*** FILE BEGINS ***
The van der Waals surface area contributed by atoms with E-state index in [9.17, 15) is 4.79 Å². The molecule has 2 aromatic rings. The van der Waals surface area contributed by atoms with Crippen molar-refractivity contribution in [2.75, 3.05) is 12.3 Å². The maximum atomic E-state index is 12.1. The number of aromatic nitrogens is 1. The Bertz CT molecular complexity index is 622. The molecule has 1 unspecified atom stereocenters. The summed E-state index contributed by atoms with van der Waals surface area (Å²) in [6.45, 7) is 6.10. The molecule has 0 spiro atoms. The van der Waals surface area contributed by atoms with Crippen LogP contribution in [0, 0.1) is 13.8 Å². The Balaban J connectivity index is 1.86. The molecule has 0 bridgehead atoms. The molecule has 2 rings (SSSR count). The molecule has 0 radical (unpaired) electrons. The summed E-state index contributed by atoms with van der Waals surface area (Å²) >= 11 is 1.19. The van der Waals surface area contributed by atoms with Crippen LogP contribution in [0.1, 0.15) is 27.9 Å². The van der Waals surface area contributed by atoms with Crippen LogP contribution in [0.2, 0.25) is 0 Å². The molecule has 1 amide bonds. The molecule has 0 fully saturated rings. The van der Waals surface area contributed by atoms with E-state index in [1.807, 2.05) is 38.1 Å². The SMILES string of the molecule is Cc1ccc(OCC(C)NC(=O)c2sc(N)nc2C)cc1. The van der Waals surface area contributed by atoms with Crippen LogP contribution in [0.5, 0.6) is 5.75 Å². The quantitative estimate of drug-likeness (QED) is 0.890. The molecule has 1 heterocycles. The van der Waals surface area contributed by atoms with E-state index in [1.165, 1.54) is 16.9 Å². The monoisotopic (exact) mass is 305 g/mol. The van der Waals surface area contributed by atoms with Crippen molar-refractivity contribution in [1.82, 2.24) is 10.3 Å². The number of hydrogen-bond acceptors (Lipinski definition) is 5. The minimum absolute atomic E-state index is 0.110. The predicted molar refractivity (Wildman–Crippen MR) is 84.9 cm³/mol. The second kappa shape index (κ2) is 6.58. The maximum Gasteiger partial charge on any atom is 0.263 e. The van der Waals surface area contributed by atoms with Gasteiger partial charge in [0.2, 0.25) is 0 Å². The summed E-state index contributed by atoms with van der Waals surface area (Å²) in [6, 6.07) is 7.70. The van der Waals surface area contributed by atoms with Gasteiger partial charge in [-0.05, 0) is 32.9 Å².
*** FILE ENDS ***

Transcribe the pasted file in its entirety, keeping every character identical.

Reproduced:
The van der Waals surface area contributed by atoms with E-state index in [9.17, 15) is 4.79 Å². The molecule has 2 aromatic rings. The van der Waals surface area contributed by atoms with Crippen molar-refractivity contribution in [2.75, 3.05) is 12.3 Å². The maximum atomic E-state index is 12.1. The number of aromatic nitrogens is 1. The Bertz CT molecular complexity index is 622. The molecule has 1 unspecified atom stereocenters. The summed E-state index contributed by atoms with van der Waals surface area (Å²) in [6.45, 7) is 6.10. The molecule has 0 spiro atoms. The van der Waals surface area contributed by atoms with Crippen LogP contribution in [0, 0.1) is 13.8 Å². The Balaban J connectivity index is 1.86. The molecule has 0 bridgehead atoms. The molecule has 2 rings (SSSR count). The molecule has 0 radical (unpaired) electrons. The summed E-state index contributed by atoms with van der Waals surface area (Å²) >= 11 is 1.19. The van der Waals surface area contributed by atoms with Crippen LogP contribution in [0.1, 0.15) is 27.9 Å². The van der Waals surface area contributed by atoms with Crippen LogP contribution in [0.2, 0.25) is 0 Å². The molecule has 1 amide bonds. The molecule has 0 fully saturated rings. The van der Waals surface area contributed by atoms with E-state index in [1.807, 2.05) is 38.1 Å². The SMILES string of the molecule is Cc1ccc(OCC(C)NC(=O)c2sc(N)nc2C)cc1. The van der Waals surface area contributed by atoms with Crippen LogP contribution in [0.5, 0.6) is 5.75 Å². The quantitative estimate of drug-likeness (QED) is 0.890. The molecule has 1 heterocycles. The van der Waals surface area contributed by atoms with E-state index in [1.165, 1.54) is 16.9 Å². The monoisotopic (exact) mass is 305 g/mol. The van der Waals surface area contributed by atoms with Crippen molar-refractivity contribution in [1.82, 2.24) is 10.3 Å². The number of hydrogen-bond acceptors (Lipinski definition) is 5. The minimum absolute atomic E-state index is 0.110. The predicted molar refractivity (Wildman–Crippen MR) is 84.9 cm³/mol. The second kappa shape index (κ2) is 6.58. The maximum Gasteiger partial charge on any atom is 0.263 e. The van der Waals surface area contributed by atoms with Gasteiger partial charge in [0.2, 0.25) is 0 Å². The summed E-state index contributed by atoms with van der Waals surface area (Å²) in [6, 6.07) is 7.70. The van der Waals surface area contributed by atoms with Gasteiger partial charge in [-0.05, 0) is 32.9 Å².